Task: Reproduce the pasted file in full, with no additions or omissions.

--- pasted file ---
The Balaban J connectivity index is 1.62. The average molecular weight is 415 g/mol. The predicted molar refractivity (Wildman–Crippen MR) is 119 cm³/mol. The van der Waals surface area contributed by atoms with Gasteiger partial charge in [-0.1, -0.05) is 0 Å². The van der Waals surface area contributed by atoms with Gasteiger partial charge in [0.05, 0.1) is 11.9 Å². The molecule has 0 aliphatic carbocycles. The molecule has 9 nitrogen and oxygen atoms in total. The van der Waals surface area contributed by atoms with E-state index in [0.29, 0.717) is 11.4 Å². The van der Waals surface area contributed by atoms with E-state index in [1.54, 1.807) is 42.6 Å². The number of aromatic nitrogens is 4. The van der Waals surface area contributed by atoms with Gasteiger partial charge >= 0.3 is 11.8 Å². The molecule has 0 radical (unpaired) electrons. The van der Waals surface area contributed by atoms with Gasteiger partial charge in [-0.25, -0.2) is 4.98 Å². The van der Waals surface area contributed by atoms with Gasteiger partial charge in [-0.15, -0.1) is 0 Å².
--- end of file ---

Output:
The Balaban J connectivity index is 1.62. The average molecular weight is 415 g/mol. The predicted molar refractivity (Wildman–Crippen MR) is 119 cm³/mol. The van der Waals surface area contributed by atoms with Gasteiger partial charge in [-0.1, -0.05) is 0 Å². The van der Waals surface area contributed by atoms with Gasteiger partial charge in [0.05, 0.1) is 11.9 Å². The molecule has 0 aliphatic carbocycles. The molecule has 9 nitrogen and oxygen atoms in total. The van der Waals surface area contributed by atoms with E-state index in [0.29, 0.717) is 11.4 Å². The van der Waals surface area contributed by atoms with E-state index in [1.54, 1.807) is 42.6 Å². The number of aromatic nitrogens is 4. The van der Waals surface area contributed by atoms with Gasteiger partial charge >= 0.3 is 11.8 Å². The molecule has 0 radical (unpaired) electrons. The van der Waals surface area contributed by atoms with Gasteiger partial charge in [-0.25, -0.2) is 4.98 Å². The van der Waals surface area contributed by atoms with Gasteiger partial charge in [-0.15, -0.1) is 0 Å².